Should I sue my sister for forging my check?

UPDATED: Oct 23, 2011

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Should I sue my sister for forging my check?

I was using my sister address as my mailing address and my school loan check was sent to her house. I have a copy of the check from the school and clearly my sister forged my name and cashed a $3800 check. I’m broken. Besides this she’s been good to me. She has 3 kids she takes care of by herself. She has a good job. I’ve been texting and calling her about solutions but all she is willing to do is maybe give me $1200 when she gets her tax return. But I can’t trust her. She told me she doesn’t get the big child tax returns/benefits ($2500 per child) that I expected her to get. T or F?

Asked on October 23, 2011 under Bankruptcy Law, Minnesota


SJZ, Member, New York Bar / FreeAdvice Contributing Attorney

Answered 11 years ago | Contributor

We can't tell you what you *should* do--that depends on how you value, for example, the money versus your family relationships.

What we can tell you is that (1) if she stole a check and cashed it herself--and make no mistake, that's what this is: stealing--you have the right to sue her for the money she took; (2) if she has a good job, then if you sue her and win, and she does not pay at the time, you could potentially garnish her wages (i.e. have part of her income sent to you), so you may have a good chance of actually recovering the money from her; (3) you could potentially sue her in small claims court (check the threashold or limit on small claims cases for your court), which means you could sue her very inexpensively (no need for an attorney); and (4) you even could report her to the police, if you  chose--again, what she did is stealing, which is a crime.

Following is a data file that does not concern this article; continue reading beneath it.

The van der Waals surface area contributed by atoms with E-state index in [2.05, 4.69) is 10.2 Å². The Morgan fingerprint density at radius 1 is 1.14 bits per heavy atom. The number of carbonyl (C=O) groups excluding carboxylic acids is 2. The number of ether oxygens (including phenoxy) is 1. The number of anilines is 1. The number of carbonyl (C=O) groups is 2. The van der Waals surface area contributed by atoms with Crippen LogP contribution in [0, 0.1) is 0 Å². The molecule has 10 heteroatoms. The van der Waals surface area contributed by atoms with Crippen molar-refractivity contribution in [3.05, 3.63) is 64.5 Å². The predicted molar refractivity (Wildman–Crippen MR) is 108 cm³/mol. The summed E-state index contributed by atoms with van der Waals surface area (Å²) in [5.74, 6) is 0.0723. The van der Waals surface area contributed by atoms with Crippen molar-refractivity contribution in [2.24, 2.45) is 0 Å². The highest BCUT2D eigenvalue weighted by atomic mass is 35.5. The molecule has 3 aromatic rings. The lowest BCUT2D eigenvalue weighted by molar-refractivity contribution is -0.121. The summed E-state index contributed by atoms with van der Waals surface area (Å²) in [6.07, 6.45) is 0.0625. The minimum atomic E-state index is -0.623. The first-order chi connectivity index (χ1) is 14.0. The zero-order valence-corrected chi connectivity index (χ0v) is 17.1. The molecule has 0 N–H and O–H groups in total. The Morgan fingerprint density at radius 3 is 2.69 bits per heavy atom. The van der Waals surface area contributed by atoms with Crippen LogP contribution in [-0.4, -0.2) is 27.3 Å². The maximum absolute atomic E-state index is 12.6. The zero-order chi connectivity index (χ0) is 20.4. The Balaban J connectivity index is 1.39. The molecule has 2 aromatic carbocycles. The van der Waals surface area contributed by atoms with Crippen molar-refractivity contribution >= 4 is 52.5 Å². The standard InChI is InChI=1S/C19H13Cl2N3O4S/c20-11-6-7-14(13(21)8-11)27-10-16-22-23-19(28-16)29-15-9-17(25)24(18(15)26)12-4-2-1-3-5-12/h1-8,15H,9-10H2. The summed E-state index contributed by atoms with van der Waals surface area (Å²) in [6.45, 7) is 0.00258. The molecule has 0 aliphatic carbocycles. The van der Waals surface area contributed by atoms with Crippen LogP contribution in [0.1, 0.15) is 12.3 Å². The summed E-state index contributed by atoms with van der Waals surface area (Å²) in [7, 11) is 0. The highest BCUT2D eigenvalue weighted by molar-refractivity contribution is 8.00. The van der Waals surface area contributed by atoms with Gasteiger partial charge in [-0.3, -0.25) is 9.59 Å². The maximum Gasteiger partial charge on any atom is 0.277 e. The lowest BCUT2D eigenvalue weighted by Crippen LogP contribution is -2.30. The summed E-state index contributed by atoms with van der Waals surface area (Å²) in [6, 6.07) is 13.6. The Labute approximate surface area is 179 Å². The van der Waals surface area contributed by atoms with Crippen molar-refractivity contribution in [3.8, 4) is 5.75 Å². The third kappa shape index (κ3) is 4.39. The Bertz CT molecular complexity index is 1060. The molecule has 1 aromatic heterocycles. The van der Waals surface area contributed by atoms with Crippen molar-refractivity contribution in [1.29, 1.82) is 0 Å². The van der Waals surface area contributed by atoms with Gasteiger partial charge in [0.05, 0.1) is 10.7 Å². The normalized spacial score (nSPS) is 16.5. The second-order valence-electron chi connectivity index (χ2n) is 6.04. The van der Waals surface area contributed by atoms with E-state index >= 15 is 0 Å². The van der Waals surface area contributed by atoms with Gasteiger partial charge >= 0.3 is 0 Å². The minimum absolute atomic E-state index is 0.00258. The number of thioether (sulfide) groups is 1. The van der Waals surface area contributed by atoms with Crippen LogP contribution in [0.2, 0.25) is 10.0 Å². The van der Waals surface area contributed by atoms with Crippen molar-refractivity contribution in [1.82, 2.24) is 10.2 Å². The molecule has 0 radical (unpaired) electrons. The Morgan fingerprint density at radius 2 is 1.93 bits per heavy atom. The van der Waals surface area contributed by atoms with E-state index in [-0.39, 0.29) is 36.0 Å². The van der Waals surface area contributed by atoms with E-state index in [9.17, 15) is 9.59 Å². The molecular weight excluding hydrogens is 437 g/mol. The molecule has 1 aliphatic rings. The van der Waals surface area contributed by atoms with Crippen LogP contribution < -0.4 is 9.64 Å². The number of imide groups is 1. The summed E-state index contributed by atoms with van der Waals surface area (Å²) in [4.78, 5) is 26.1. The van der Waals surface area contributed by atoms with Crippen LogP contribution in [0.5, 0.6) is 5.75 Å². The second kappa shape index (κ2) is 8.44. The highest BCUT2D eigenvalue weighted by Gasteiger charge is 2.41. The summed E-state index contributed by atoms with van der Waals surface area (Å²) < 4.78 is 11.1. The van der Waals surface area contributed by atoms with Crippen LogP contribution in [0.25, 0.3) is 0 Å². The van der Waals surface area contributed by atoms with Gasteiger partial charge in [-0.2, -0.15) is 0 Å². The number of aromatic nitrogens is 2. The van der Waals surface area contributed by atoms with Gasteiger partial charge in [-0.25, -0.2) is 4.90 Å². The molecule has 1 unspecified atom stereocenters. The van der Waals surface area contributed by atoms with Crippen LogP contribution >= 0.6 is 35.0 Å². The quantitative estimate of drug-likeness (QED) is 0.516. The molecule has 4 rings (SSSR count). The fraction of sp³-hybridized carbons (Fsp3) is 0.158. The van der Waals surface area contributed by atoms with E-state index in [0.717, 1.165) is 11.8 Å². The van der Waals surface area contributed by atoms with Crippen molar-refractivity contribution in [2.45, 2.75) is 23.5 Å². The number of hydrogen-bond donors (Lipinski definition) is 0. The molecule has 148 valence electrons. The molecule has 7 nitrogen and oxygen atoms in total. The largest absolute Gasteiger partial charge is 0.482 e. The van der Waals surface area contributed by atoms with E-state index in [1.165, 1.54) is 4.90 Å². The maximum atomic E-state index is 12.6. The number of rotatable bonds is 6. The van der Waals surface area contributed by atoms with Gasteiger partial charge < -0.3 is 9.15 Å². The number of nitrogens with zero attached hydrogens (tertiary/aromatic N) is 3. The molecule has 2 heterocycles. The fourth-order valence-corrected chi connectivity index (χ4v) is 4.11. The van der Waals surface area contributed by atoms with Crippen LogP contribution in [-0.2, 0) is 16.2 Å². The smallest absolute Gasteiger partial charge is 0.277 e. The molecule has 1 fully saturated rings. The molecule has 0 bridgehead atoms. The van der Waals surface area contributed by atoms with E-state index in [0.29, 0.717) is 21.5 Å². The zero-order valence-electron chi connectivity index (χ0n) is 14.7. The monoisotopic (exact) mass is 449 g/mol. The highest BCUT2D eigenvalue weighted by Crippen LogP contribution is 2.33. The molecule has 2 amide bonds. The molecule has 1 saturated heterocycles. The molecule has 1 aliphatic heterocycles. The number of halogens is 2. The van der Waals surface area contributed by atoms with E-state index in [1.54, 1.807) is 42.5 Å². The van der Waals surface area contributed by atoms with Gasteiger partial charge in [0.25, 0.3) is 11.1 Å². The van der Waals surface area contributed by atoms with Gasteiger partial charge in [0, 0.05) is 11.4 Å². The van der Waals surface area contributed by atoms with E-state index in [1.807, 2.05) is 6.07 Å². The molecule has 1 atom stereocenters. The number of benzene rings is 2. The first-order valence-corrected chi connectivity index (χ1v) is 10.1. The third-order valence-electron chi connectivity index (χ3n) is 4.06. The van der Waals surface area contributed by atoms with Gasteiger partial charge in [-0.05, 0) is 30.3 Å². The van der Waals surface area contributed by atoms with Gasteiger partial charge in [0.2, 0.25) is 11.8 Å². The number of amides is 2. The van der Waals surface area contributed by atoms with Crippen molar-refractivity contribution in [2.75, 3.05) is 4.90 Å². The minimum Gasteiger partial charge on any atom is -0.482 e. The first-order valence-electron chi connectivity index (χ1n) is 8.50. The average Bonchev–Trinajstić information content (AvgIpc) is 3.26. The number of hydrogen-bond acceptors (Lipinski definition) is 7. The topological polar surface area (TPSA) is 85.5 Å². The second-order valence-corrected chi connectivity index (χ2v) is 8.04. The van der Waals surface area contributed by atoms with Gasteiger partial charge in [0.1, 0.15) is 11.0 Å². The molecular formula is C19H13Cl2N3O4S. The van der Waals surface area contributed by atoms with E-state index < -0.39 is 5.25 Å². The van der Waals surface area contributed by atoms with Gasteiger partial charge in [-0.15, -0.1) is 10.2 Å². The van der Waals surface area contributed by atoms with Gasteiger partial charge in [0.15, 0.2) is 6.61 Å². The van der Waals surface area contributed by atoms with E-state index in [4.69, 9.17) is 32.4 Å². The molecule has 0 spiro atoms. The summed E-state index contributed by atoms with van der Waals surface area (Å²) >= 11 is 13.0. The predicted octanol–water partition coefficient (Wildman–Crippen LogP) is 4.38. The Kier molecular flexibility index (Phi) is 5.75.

IMPORTANT NOTICE: The Answer(s) provided above are for general information only. The attorney providing the answer was not serving as the attorney for the person submitting the question or in any attorney-client relationship with such person. Laws may vary from state to state, and sometimes change. Tiny variations in the facts, or a fact not set forth in a question, often can change a legal outcome or an attorney's conclusion. Although has verified the attorney was admitted to practice law in at least one jurisdiction, he or she may not be authorized to practice law in the jurisdiction referred to in the question, nor is he or she necessarily experienced in the area of the law involved. Unlike the information in the Answer(s) above, upon which you should NOT rely, for personal advice you can rely upon we suggest you retain an attorney to represent you.

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